The day after Lord Hutton delivered his verdict last week, Press Gazette sent an e-mail to its subscribers. We wanted to know how worried you were about the impact that the verdict might have.
The response was astonishing. Replies came in from all corners of the journalism world. From regional newspapers; from national newspapers; from business magazines; from consumer magazines; from freelances; from students; from academics and, of course, from the BBC itself.
The scale of the response – all 12,000 words of it – meant we could only publish a fraction of it in this magazine, on pages 12 and 13 and on the letters page opposite. The full, unedited replies are available on our website.
What it shows is that there is far from a consensus in your views.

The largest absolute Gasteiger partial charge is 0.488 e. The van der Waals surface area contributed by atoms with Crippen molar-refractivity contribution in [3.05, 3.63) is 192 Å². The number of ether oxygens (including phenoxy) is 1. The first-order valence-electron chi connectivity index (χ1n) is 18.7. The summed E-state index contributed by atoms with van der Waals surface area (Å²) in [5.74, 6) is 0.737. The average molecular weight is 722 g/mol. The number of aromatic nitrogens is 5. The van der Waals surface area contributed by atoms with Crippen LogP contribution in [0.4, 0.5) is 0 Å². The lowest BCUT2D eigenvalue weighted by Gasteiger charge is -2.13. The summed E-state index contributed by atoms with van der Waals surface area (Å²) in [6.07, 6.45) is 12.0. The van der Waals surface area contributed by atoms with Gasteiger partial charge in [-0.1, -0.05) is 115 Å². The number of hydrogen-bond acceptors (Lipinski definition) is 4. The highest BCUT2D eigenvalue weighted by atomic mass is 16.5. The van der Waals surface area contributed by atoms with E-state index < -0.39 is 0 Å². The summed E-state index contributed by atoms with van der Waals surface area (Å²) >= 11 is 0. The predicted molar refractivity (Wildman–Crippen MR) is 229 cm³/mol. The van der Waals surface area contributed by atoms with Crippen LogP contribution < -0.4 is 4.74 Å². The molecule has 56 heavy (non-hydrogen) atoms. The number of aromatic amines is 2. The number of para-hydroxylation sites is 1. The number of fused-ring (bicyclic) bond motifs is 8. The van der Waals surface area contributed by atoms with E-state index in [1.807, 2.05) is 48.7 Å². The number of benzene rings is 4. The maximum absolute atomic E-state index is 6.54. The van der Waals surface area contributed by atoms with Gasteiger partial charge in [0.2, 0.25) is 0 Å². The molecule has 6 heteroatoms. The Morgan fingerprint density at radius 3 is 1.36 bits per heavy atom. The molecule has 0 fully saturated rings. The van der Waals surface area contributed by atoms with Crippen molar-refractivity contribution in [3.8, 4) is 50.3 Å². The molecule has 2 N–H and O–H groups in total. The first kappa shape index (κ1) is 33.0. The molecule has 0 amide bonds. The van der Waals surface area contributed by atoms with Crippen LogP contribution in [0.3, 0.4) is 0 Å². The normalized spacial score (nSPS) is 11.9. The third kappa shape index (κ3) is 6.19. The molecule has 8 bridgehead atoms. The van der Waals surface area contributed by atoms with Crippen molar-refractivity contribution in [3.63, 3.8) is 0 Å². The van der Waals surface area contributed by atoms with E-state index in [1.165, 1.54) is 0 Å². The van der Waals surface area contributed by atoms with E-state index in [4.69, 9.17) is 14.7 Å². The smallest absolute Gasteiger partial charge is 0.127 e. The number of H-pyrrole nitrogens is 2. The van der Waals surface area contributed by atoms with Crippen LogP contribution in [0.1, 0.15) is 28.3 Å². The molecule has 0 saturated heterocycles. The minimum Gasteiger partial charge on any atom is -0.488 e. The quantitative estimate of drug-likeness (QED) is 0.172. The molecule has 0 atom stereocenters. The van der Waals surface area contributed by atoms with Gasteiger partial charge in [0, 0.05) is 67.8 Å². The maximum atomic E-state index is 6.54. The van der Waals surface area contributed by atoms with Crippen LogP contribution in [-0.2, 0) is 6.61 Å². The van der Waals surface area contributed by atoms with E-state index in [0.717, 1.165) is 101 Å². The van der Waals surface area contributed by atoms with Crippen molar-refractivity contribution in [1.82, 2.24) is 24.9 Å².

Although the majority were critical of Hutton and defended the BBC’s right to broadcast a story that was quite clearly in the public interest, a significant number, perhaps around 30 per cent, felt the corporation’s failings had quite rightly been exposed.
But the message that does come through loud and clear is how much passion there is out there and how much concern there is in the journalism world that proper investigative reporting will be in some way diminished in the fallout from Hutton’s decision.
What also comes across is an awareness that courage and determination will be needed in the weeks and months ahead to ensure that we aren’t cowed by those parts of the establishment which will undoubtedly brandish Hutton’s name when things get sticky for them.
The worst charge that could be levelled against us, as a profession, is that we slept while any part of our freedom to report was stolen from under our noses.
Judging by the strength and volume of your replies, there is little chance of that happening.